So what are we going to be thinking
about when we're taking care of patients
with neurocognitive disorders?
It's really important once again
that we're focusing on the person
and the way that this disease
might affect their life and their
own relationship to the people
around them and themselves.
So the first thing, because
there's confusion in all of these,
let's think about how can
they take care of themselves?
There will be a self-care deficit.
We're also going to be thinking about the fact
that they won't be able to manage their own health.
So one of the nursing diagnosis might
be ineffective self-health management.
How are they going to be able to
determine how to get to the doctors,
how to be able to do the
regimens that they need to do?
How can they cook for themselves if
their tremors are getting in the way?
We also want to know that because they
may not be able to cook for themselves
and not everyone is living with a family.
A lot of our patients and
clients are living on their own.
How are they going to go shopping? How are
they going to be able to remember how to cook?
So they are at risk for imbalanced nutrition.
Chronic confusion is a symptom that we want
to think about and how it impacts their life
and some of the ways that we can assist
them to alleviate some of the confusion.
There are patients that now use their cell phone.
When they understand they're going
to go to the store and come home,
they can put the store in and they can follow
the directions on how to get to the store
and follow the directions how to get home
to allow them to maintain their greatest
amount of ability to take care of themselves.
They also are very prone to risk.
Falling, burning themselves, eating
something perhaps that is toxic.
So not having a good cognition, a capacity
for self care and for understanding
what we're putting in our body, what we
need to do to keep ourselves healthy,
these are all risk prone behaviors.
And remember, we were talking about driving.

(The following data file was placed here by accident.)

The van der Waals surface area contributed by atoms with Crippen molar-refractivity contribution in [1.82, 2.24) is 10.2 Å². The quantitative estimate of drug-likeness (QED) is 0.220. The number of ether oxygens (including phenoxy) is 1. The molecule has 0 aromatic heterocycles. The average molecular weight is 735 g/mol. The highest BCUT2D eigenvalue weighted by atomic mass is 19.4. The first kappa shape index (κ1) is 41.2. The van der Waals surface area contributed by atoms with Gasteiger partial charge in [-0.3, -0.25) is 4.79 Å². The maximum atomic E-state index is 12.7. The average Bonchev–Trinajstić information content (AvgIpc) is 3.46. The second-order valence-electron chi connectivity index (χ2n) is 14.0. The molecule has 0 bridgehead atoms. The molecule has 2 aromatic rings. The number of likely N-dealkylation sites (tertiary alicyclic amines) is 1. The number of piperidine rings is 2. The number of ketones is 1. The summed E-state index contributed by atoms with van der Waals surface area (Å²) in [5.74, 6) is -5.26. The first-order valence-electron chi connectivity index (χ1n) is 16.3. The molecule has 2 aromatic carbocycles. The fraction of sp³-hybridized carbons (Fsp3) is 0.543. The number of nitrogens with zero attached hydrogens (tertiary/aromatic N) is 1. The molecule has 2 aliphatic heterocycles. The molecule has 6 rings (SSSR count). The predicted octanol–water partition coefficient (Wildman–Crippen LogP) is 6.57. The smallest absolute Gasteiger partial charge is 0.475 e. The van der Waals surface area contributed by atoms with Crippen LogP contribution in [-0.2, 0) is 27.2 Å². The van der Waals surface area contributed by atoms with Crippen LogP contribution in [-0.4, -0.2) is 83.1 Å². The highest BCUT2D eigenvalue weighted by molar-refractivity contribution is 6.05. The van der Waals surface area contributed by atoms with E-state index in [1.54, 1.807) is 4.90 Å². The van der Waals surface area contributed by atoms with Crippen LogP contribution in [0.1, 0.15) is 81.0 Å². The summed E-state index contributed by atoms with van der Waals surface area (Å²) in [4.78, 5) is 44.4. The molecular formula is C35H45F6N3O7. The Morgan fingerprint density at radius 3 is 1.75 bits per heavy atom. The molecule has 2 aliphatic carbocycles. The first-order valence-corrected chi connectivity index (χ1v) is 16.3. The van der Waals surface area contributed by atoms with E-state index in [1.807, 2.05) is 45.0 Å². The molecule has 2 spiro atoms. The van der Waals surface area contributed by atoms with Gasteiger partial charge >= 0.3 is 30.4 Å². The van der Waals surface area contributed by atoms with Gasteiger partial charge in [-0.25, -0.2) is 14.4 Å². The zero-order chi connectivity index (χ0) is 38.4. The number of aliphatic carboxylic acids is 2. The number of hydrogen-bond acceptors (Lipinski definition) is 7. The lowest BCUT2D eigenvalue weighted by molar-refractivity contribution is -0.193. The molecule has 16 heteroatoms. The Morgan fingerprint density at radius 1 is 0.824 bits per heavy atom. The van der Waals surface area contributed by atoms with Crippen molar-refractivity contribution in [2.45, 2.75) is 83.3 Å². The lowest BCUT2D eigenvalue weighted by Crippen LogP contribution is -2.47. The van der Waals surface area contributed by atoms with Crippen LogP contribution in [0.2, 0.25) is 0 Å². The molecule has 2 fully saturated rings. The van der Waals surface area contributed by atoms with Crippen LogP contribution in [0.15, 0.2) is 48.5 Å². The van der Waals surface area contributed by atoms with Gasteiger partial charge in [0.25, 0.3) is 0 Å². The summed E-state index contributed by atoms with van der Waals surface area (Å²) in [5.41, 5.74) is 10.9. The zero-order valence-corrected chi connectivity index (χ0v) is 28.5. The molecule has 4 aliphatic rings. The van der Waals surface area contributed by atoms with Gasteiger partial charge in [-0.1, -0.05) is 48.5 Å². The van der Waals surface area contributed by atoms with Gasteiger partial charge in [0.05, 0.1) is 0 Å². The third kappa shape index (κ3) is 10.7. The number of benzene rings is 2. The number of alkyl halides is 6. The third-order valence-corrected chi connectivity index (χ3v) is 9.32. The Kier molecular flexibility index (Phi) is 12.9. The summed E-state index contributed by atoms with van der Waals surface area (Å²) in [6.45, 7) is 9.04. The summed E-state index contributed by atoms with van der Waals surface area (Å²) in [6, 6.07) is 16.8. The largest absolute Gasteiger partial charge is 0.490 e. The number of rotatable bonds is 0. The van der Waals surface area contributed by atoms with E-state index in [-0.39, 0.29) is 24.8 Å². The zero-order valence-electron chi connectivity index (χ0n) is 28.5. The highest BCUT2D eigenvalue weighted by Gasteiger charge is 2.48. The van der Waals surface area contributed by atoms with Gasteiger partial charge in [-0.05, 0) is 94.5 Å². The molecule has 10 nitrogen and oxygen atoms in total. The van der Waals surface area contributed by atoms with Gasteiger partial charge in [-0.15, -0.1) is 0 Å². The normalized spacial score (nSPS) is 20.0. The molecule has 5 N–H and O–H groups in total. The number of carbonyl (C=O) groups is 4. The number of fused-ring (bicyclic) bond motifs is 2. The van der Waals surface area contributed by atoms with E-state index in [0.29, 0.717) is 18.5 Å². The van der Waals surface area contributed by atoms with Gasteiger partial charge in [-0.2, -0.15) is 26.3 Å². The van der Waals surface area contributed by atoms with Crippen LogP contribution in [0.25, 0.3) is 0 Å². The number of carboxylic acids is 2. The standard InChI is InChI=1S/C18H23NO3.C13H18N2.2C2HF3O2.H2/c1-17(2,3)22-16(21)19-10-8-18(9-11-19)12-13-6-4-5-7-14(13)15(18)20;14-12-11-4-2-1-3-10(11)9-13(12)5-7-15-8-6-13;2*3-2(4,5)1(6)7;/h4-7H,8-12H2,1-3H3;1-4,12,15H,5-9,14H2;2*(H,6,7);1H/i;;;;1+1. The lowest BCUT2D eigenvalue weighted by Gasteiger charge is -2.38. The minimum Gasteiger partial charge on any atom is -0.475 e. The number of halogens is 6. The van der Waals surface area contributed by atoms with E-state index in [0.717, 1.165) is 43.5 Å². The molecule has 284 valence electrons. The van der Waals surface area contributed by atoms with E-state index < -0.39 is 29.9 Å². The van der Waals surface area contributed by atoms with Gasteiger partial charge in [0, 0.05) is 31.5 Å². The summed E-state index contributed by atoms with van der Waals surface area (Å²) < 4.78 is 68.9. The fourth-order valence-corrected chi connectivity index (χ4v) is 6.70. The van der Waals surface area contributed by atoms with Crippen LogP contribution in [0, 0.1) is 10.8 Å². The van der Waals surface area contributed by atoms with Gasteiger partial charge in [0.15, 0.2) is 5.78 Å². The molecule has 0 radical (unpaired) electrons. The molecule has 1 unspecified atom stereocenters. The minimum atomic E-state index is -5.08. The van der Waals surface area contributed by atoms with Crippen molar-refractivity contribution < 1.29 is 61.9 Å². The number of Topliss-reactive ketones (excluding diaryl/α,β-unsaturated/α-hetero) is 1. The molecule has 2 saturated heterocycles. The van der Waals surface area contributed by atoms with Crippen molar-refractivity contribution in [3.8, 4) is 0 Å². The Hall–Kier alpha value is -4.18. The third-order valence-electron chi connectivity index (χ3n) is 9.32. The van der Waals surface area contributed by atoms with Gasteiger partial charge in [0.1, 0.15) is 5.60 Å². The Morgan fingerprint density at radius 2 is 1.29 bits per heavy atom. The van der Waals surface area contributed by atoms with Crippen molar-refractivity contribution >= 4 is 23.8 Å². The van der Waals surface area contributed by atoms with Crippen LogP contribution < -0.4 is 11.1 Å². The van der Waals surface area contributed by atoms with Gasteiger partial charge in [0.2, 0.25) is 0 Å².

It's very hard to have someone give up
their driving because that is their freedom.
But if you don't know how to make the
cargo or you forget where is the brake,
or you have a sudden jerking movement
in your leg that you can't control
and it happens to be on the gas gauge,
we have to really be thinking globally on
how these brain disorders are affecting
every aspect of this person's life.
Also, they have a risk for self
directed or other directed violence.
Remember, they have this mood lability, so they
might be and one moment really angry with someone.
They might not even know who that person is.
They might think that you or
another person taking care of them
is someone who's come in to rob
them and they might throw things.
So we have to make sure that we're
providing a safe environment,
one where they can feel safe,
where we can also feel safe.
And if they have self-directed problems, if they
are saying that they want to hurt themselves
One to one constant observation
is a must in these situations.
Family education is also a must, because if it
happens to be a mom or a dad or a grandma or grandpa,
it's very hard to have the family
understand that these outbursts
are not directed towards them
individually, that this is a brain disease
and that these behaviors are
a symptom of a brain disease.
So as I'm saying this, I'm hopeful that you're
all thinking about how difficult this must be
for the family members as they
see somebody who has always been
someone who they love, who they respect,
who has been in charge of things
deteriorating in front of their own eyes and
perhaps not even remembering who they are.
So caregiver strain is a very big piece of coming
up with some sort of solutions for the families
who are dealing with these neurocognitive disorders.